Sadly, I lack a pond. But even lacking a pond, people should go wish Ardith a happy birthday.
I know she'll just love all of the added attention.
And while we're at it drawing attention to Ardith, I think I'll share a Dr. K quote regarding her that he shared at the honors dinner the week of graduation:
"So I heard about Ardith for a long time before I met her, and I had this picture in my mind 'Ardith the Dragon-Slayer'. And then I met her and I thought, wow... I guess it's more like 'Ardith the Squirrel-Slayer.'"
Happy Birthday, Ardith.
I can't help but suspect I'm missing out on something by not having this translated for me.
There's been a rather interesting flame war going on inside of the International Game Developers' Association over the sorts of hours that a developer should be expected to work in order to balance out one's Quality of Life. The whole thing started over at an IGDA Studio Heads "Hotseat" Panel where Mike Capps from Epic noted that he hires his employees with the expectation that they will work a number of 60-hour weeks and get rewarded for it. The part that puzzles me is that there are people who take issue with this.
Now, let's note for a moment that I don't necessarily feel like I would want to work for a place like that, nor would I like to end up at a company that finds me working long hours when it had been advertised as quite the opposite.
That having been said, I understand that there are companies out there who, by nature, do not have standard 9-5, 40 hour schedules. That's the nature of the beast, and there are going to be companies that work insane hours, unreasonable schedules and groove on crunch-time, especially in an economy like this one. And I'm okay with that, as long as they're up-front with their new hires.
And yet, there are people who find that any company who works its employees more than 40 hours a week for any reason, even when said employees know what they're getting into, is being terribly immoral and unethical. Maybe it's just me and my capitalistic and libertarian ways, but I really don't see how there's a problem with that.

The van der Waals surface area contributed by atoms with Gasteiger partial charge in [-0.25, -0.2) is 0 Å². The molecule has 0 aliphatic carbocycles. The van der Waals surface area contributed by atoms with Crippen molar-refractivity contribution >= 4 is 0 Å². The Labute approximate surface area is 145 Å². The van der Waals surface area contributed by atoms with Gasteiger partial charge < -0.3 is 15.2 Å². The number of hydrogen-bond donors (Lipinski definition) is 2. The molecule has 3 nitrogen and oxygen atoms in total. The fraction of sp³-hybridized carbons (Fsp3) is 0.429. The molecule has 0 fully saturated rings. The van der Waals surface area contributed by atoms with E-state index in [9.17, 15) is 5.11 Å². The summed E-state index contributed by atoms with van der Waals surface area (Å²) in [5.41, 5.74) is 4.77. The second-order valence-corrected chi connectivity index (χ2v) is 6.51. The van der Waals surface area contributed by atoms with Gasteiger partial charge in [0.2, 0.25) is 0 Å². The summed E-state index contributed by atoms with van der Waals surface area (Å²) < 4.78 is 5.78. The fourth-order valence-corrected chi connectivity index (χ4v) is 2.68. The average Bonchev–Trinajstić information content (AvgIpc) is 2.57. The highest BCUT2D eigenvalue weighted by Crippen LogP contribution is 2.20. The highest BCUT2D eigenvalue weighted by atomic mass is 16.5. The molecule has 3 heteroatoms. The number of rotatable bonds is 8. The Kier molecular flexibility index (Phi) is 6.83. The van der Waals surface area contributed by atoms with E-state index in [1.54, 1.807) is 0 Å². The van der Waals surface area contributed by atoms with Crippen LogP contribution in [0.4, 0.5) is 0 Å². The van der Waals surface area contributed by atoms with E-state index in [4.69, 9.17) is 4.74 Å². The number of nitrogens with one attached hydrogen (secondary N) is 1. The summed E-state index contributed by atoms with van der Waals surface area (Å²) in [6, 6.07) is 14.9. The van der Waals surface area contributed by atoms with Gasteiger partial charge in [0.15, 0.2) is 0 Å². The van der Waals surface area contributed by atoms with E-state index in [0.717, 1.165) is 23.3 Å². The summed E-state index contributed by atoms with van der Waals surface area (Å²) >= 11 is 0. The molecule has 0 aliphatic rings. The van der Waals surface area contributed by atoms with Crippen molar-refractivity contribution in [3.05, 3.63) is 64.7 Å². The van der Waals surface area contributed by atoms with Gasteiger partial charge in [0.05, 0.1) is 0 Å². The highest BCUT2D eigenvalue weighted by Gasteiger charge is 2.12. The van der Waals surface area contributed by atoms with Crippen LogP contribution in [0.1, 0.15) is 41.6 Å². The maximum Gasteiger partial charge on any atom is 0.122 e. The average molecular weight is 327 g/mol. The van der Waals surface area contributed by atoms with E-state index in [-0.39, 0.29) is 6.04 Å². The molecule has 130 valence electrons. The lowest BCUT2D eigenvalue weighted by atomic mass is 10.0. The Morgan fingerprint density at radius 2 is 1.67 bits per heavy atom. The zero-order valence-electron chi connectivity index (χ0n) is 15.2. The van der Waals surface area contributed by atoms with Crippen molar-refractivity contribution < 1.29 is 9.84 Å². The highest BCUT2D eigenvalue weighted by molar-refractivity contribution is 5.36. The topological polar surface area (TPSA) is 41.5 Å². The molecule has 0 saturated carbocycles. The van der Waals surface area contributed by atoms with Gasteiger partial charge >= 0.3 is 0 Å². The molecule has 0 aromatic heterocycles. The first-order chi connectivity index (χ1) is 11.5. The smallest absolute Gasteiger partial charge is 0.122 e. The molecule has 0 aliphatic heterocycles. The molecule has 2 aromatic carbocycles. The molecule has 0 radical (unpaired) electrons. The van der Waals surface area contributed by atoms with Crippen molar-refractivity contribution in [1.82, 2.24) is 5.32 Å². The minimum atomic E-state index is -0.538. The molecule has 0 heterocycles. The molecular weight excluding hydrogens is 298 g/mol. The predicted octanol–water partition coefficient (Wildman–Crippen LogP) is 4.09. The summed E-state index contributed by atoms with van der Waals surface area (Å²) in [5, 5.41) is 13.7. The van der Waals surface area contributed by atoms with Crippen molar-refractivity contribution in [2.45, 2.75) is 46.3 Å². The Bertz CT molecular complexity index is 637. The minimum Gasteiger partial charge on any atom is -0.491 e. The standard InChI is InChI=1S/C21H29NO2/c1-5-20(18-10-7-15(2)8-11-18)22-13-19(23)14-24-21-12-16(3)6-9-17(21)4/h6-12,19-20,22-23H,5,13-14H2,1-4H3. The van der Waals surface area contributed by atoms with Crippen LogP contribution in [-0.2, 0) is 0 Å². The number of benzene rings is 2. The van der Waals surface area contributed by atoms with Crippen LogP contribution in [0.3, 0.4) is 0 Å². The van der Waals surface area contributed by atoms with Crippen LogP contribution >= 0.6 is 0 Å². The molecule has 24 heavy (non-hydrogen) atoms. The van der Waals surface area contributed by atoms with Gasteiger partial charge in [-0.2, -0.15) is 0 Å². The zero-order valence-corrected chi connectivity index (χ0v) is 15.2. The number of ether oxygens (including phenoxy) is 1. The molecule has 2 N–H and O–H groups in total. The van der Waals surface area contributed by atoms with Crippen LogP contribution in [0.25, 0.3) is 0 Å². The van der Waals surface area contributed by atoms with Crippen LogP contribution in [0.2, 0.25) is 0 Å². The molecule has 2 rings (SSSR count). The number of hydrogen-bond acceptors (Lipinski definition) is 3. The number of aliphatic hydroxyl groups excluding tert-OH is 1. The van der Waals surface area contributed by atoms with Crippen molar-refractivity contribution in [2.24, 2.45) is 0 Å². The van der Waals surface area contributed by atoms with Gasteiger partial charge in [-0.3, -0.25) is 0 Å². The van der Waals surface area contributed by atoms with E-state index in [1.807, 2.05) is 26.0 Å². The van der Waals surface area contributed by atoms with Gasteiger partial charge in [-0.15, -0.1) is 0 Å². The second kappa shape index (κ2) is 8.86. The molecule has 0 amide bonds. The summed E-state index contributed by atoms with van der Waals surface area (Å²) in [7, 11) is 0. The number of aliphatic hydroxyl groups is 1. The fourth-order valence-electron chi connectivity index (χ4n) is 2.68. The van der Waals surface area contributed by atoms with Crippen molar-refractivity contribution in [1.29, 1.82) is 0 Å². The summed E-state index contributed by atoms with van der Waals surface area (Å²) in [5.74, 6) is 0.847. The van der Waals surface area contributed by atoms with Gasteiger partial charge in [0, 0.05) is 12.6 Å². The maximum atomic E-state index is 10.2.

The best argument that I've seen (and believe me, "best" is simply a relative term) is that when industry-leading companies set up unhealthy work cultures where their employees don't have personal/work time balance or have substandard quality of life, that sort of thing will spread. And, to be fair, a cursory examination of the US and UK during the Industrial Revolution will bear that out to some extent.
On the other hand, the people employed in my field are professionals with education and who command relatively high salaries for what they do. We're not exactly 9-year-old children being put to work in factories and sweat-shops for subsistence wages. Most entry-level programming jobs that I know of pay well above the median income... granted that's with a 4-year degree, but still.
In fact, compare software developers to, say, individuals with liberal arts and/or teaching degrees. Nobody really bats an eye when teachers spend numerous hours grading outside of their 9-5 nor when graduate students or professionals of the liberal arts spend long hours writing papers and conducting research. Simply put, there are jobs that are 9-5 and there are jobs that are anything but, and not only are software developers paid well for working long hours, they are usually aware up-front when a job will require those hours.
And if you're lied to, you need to vote with your feet. Sure, the economy's bad right now, but if you know what the hell you're doing, you can find a job out there with an honest company. And if you aren't willing to do that, you deserve the treatment you're getting.
I don't know what the laws are in Britain regarding the protection of classified materials, but I'm pretty sure that this sort of thing is illegal.
A cursory Google search yielded the Cabinet Office's HMG Security Policy Framework.
The best part of all of this is that Labor Party Member and former London Mayor Ken Livingstone went out and told reporters that it would be wrong for such an experienced officer to resign "for holding a piece of paper the wrong way". Look, mistakes will happen, I understand that. But if you can't take the time to put classified information in a freaking folder, you deserve to lose your job.